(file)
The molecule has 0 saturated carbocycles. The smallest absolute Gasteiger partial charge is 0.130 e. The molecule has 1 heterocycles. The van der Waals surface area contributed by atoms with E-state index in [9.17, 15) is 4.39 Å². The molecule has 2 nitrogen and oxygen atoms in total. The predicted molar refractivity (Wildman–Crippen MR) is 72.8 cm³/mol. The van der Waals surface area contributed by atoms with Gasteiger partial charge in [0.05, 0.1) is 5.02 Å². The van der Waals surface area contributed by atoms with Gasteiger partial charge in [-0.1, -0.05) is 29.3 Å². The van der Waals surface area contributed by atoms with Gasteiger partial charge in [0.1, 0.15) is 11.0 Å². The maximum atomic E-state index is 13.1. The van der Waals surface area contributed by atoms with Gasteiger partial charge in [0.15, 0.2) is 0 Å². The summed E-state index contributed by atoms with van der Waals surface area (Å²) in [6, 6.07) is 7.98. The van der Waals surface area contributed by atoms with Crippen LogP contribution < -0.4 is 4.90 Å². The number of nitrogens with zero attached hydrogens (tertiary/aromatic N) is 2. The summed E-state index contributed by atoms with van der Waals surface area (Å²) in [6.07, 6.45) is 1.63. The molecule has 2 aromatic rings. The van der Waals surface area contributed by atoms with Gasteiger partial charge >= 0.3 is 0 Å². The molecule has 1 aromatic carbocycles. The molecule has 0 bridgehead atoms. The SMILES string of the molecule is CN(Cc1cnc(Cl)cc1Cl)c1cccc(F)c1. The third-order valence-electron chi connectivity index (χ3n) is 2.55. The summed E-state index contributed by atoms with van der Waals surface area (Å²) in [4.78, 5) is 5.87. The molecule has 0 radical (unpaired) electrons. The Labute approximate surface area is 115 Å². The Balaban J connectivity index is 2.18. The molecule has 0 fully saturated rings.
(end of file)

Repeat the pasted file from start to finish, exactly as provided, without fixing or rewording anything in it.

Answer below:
The molecule has 0 saturated carbocycles. The smallest absolute Gasteiger partial charge is 0.130 e. The molecule has 1 heterocycles. The van der Waals surface area contributed by atoms with E-state index in [9.17, 15) is 4.39 Å². The molecule has 2 nitrogen and oxygen atoms in total. The predicted molar refractivity (Wildman–Crippen MR) is 72.8 cm³/mol. The van der Waals surface area contributed by atoms with Gasteiger partial charge in [0.05, 0.1) is 5.02 Å². The van der Waals surface area contributed by atoms with Gasteiger partial charge in [-0.1, -0.05) is 29.3 Å². The van der Waals surface area contributed by atoms with Gasteiger partial charge in [0.1, 0.15) is 11.0 Å². The maximum atomic E-state index is 13.1. The van der Waals surface area contributed by atoms with Gasteiger partial charge in [0.15, 0.2) is 0 Å². The summed E-state index contributed by atoms with van der Waals surface area (Å²) in [6, 6.07) is 7.98. The van der Waals surface area contributed by atoms with Crippen LogP contribution < -0.4 is 4.90 Å². The number of nitrogens with zero attached hydrogens (tertiary/aromatic N) is 2. The summed E-state index contributed by atoms with van der Waals surface area (Å²) in [6.07, 6.45) is 1.63. The molecule has 2 aromatic rings. The van der Waals surface area contributed by atoms with Gasteiger partial charge >= 0.3 is 0 Å². The molecule has 1 aromatic carbocycles. The molecule has 0 bridgehead atoms. The SMILES string of the molecule is CN(Cc1cnc(Cl)cc1Cl)c1cccc(F)c1. The third-order valence-electron chi connectivity index (χ3n) is 2.55. The summed E-state index contributed by atoms with van der Waals surface area (Å²) in [4.78, 5) is 5.87. The molecule has 0 radical (unpaired) electrons. The Labute approximate surface area is 115 Å². The Balaban J connectivity index is 2.18. The molecule has 0 fully saturated rings.